John Thornley's second talk in the Icons of Rock Vinyl series is on the life and music of Bob Dylan.
Nine tracks will be played, spanning Dylan's 57 years of music-making, from 1963 to 2020.
Nine years ago on May 24, 2011, Thornley organised a multimedia celebration of Bob Dylan's 70th birthday.
Thornley appeared with bluesmen Shayn Hurricane Wills and Bullfrog Rata, the Michelle Robinson dancers, and Hugh Dingwall of Manawatū People's Radio screened pictures on to the back wall of the Globe Theatre.
This year's songs cover a myriad of changing rock music styles – acoustic folk, electric folkrock, country, soul and gospel – for which Dylan so often acted as Pied Piper, leading musicians and fans into new territory.
"It's my own selection, through my youth to adult years.
"I don't let any algorithms make my selection," says Thornley.
"There'll be some surprises."
Thornley will share a Los Angeles Black gospel choir singing a selection of 10 Dylan songs, and he's tossing up whether to play the spiritual I Shall Be Released or the earthy love song Lay, Lady, Lay.
There's a bootleg 1966 album of a Manchester Free Trade Hall folkrock concert that gives expression to the 60's youth revolution, paralleled today in the Extinction Rebellion generation.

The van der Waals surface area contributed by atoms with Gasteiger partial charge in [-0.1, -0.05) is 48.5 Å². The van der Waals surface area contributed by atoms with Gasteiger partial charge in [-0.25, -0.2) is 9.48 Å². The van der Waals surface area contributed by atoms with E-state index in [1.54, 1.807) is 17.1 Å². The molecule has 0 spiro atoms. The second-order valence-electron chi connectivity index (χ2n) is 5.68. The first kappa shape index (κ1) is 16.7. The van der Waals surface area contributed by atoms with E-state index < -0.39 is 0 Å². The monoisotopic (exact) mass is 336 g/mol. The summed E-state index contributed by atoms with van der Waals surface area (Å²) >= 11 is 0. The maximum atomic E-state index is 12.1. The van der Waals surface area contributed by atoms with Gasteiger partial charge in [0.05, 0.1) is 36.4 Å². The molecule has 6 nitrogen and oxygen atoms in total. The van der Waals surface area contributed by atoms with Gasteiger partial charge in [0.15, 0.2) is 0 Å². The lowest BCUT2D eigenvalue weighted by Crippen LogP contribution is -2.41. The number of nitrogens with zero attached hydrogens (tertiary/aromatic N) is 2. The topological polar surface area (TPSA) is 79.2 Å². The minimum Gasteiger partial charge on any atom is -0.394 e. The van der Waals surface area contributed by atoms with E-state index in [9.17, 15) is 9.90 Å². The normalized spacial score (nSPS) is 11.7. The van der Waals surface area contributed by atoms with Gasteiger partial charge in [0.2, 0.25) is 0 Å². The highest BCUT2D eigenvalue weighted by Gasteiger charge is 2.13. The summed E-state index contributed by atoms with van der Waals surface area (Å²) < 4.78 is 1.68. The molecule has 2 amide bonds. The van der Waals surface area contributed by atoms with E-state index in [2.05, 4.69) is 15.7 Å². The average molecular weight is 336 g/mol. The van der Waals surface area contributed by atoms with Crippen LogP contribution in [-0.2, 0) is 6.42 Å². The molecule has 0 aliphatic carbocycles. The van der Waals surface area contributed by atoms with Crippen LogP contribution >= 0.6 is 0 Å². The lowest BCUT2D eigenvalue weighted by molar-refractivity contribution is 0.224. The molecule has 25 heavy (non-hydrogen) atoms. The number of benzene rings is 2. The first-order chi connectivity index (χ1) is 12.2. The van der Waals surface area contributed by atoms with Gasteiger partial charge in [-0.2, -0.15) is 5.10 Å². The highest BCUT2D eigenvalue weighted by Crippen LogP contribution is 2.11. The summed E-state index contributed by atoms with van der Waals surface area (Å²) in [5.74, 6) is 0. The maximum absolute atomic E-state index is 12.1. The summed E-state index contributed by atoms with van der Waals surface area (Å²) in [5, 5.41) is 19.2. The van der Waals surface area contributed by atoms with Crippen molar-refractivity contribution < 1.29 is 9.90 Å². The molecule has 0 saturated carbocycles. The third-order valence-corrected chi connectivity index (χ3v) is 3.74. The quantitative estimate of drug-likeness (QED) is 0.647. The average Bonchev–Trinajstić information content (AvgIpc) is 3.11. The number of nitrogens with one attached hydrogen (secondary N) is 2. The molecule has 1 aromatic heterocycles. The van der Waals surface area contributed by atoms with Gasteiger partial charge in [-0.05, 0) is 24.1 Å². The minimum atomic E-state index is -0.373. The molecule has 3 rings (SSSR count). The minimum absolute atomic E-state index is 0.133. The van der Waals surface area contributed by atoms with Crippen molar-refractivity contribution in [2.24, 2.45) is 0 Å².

Three women in Dylan's life serve as muses to his art: his first girlfriend Suze Rotolo, his wife Sara, and Queen of Folk, Joan Baez.
They have their roles to play in the show.
Twice Dylan temporarily lost his fans when he abruptly changed styles – first, his move from acoustic to electric sounds, and second, his conversion to a strong evangelical Christian faith.
Both feature in the story.
On October 13 2016, Dylan became the first American musician to be awarded the Nobel Prize in Literature.
As a former English teacher, Thornley takes particular delight in digging deep into the lyrics.
Dylan says himself that he didn't always know what his words meant.
This hasn't stopped scholars, professional and amateur, writing tomes of academic and lay volumes filling up the library shelves.
"Of course, Dylan is not completely pulling our legs," says Thornley.
"He's really inviting listeners to complete their own meaning for the songs.
"All the creative arts do this.
"It's a good story I share.
"I welcome any and all to this Sunday special."
The show is put on by the Palmy Vinyl Club, and co-sponsored by the Palmerston North City Library and the Manawatū People's Radio.
The third talk, on Aretha Franklin, is Sunday, November 8.
Thornley's talk is Sunday October 11 at the City Library, 2pm-3pm, free admission.